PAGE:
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Women push for gender parity in peace missions

Desire Karakire @PeopleDailyKe

Neat in their sturdy boots and camouflage trousers, a group of 200 women gathered in the Amisom basecamp in Mogadishu, Somalia on International Women’s Day (IWD) to celebrate their achievements, address challenges they face and take stock of their contribution to global peace.

The women are a fraction of the 850 female peacekeepers who make up part of the 21,626-strong force of the African Union Mission in Somalia (Amisom), tasked with combating outlawed groups such as al-Shabaab.

On a day that the world focused on the contribution of women on a global scale, the female peacekeepers congregated to chart new ways to bolster this contribution to peace, understanding vividly that their struggle for peace is critical for the rights of women and girls, not just in Somalia, but in Africa and the world.

“International Women’s Day is significant to women in peacekeeping, and putting into consideration that the United Nations Security Council Resolution 1325 was launched 18 years ago today, it is important to appreciate the far women have come in promoting peace,” said Stella Maranga, a Gender Officer with the AU Mission.

According to Maranga, as the world marks IWD, equally prominent is a call to action for global policy and decision-making to put into action and practice the foundations of gender equality and equity, so the world can achieve 50/50 representation and participation of both men and women by 2030.

As part of their activities for this year’s celebration, the women representing their various contingents, marched through the expansive Amisom basecamp to demonstrate their solidarity with women all over the world, especially women in Somalia, who have borne the brunt of civil unrest in their country.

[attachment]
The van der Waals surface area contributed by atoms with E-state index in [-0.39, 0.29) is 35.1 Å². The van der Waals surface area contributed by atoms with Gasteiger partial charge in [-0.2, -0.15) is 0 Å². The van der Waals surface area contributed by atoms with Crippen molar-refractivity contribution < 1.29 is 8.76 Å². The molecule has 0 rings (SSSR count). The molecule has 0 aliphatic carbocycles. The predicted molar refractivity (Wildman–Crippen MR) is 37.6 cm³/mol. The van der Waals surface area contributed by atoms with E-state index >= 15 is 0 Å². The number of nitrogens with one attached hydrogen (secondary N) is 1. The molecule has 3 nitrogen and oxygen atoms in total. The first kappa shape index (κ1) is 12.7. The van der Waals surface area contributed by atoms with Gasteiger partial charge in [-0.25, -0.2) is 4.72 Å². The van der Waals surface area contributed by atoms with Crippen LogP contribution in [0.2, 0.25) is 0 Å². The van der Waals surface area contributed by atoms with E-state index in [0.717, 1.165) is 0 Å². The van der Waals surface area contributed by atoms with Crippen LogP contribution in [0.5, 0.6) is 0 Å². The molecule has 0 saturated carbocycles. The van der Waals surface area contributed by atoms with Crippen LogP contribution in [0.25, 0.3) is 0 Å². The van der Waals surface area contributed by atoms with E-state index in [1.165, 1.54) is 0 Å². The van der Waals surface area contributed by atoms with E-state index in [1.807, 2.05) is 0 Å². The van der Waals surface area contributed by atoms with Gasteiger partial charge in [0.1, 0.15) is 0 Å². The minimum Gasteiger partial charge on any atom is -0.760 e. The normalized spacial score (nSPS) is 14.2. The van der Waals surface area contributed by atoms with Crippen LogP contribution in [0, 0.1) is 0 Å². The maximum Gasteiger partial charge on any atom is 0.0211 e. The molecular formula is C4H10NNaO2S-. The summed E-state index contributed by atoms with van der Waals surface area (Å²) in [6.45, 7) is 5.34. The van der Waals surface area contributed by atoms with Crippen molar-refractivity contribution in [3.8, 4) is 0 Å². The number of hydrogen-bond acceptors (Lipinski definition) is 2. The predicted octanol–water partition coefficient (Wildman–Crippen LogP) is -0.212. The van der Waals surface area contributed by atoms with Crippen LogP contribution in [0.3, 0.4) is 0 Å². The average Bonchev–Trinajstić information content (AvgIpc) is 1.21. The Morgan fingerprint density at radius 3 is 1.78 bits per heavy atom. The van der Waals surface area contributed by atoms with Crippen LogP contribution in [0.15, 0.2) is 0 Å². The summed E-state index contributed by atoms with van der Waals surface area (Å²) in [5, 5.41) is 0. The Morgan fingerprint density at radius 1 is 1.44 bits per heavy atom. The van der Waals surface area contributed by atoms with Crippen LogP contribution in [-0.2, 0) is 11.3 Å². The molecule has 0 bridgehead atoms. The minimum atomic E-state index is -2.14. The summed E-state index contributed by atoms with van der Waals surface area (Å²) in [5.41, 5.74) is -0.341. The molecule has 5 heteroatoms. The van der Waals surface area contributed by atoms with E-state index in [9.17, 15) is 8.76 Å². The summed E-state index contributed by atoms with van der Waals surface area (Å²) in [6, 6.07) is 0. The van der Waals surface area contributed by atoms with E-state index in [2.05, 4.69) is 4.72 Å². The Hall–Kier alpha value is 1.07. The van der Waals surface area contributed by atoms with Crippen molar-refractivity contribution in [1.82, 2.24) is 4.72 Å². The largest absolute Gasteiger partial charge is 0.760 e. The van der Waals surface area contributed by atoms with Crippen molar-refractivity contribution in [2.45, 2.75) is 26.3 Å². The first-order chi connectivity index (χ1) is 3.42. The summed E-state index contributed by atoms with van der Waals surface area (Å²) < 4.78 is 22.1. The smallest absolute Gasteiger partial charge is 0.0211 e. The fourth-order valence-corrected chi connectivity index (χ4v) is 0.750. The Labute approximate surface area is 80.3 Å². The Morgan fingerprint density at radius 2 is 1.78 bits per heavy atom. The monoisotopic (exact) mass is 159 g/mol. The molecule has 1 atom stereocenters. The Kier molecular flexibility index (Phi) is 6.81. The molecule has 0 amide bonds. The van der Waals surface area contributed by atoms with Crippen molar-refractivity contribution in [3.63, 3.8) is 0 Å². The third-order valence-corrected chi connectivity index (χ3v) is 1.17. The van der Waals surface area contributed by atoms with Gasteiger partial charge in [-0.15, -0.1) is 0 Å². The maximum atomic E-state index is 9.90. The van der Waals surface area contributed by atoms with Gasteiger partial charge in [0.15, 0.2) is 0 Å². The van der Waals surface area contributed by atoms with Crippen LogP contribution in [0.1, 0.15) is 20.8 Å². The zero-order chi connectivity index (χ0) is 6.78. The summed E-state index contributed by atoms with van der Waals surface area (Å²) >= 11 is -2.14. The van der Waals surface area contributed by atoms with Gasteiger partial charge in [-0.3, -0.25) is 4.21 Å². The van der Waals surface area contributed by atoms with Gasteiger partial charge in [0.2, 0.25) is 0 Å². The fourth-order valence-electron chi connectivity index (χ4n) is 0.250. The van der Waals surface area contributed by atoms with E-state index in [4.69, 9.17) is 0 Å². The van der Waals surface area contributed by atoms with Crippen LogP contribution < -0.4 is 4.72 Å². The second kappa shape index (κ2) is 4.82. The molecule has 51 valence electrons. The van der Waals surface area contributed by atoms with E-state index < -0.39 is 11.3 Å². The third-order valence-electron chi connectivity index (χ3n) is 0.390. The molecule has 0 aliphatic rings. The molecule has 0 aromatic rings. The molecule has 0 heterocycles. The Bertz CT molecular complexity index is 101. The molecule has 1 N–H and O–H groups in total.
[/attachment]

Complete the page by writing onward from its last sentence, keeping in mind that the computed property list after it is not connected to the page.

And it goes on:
“We are spread out across headquarters and rural forward operating bases, in our areas of responsibility, attending to our various mission posts daily,” says Maj. Marvis Katungi, a soldier with the Ugandan contingent.

An International Peace Institute study of 182 peace agreements signed between 1989 and 2011 found that when women are included in peace processes, there is a 35 per cent increase in the probability that a peace agreement will last 15 years or more. But what is it that the Amisom women stand for to boldly call the world to attention to hear their plea of advocacy?

“There is a common misconception that when women call for action on issues such as 50/50 participation and representation, we want half the roles simply portioned off and handed to us for the plain biological fact of our gender.

No, this is not the case,” said Olivia Achieng’, a police officer from Kenya. Amisom Deputy Police Commissioner Christine Alalo, who is also acting Head of the African Union Police in Somalia says: “We do not believe in being handed things. We call for more women in peacekeeping because we have seen what contribution they make”.

Female peacekeepers are a clear example of the impact women are capable of in peacekeeping and a model for women peacekeepers for global policy-makers. The largest and deadliest peacekeeping mission in the world, one would especially think its leadership would shy away from the involvement of women in such difficult and dangerous work as active combat, commonly believed to be better suited for men and restricted in many of the world’s armies.

“Amisom female peacekeepers are an inspiration to many women and men, especially in the host communities across Somalia,” the Head of the Amisom, Ambassador Francisco Madeira Caetano says. “They are members of specialised units, doing critical work to ensure the Mission’s effectiveness.”

Lt. Gen Jim Beesigye Owoyesigire, the Mission’s Force Commander said he could not be prouder of the women who serve under his command. “The women of Amisom are commanders in their units, they are out in the trenches fighting al Shabaab, manning heavy artillery including tanks and massive guns on the frontline,” he says.

Given the undeniable contribution of female soldiers in conflict resolution and peace enforcement, one wonders why they are few. “To address the issues of numbers, we must address the factors that are preventing more women from enlisting into the army. Widespread beliefs such as women are not physically strong enough or emotionally tough to be fit for military work are some of the questions we must factually address,” says Maranga.

There is need to do more from the country level, starting with encouraging and supporting girls to join the military. But one thing is for sure: The women of Amisom are a sterling example of the benefits the world stands to reap from a 50/50 reality.

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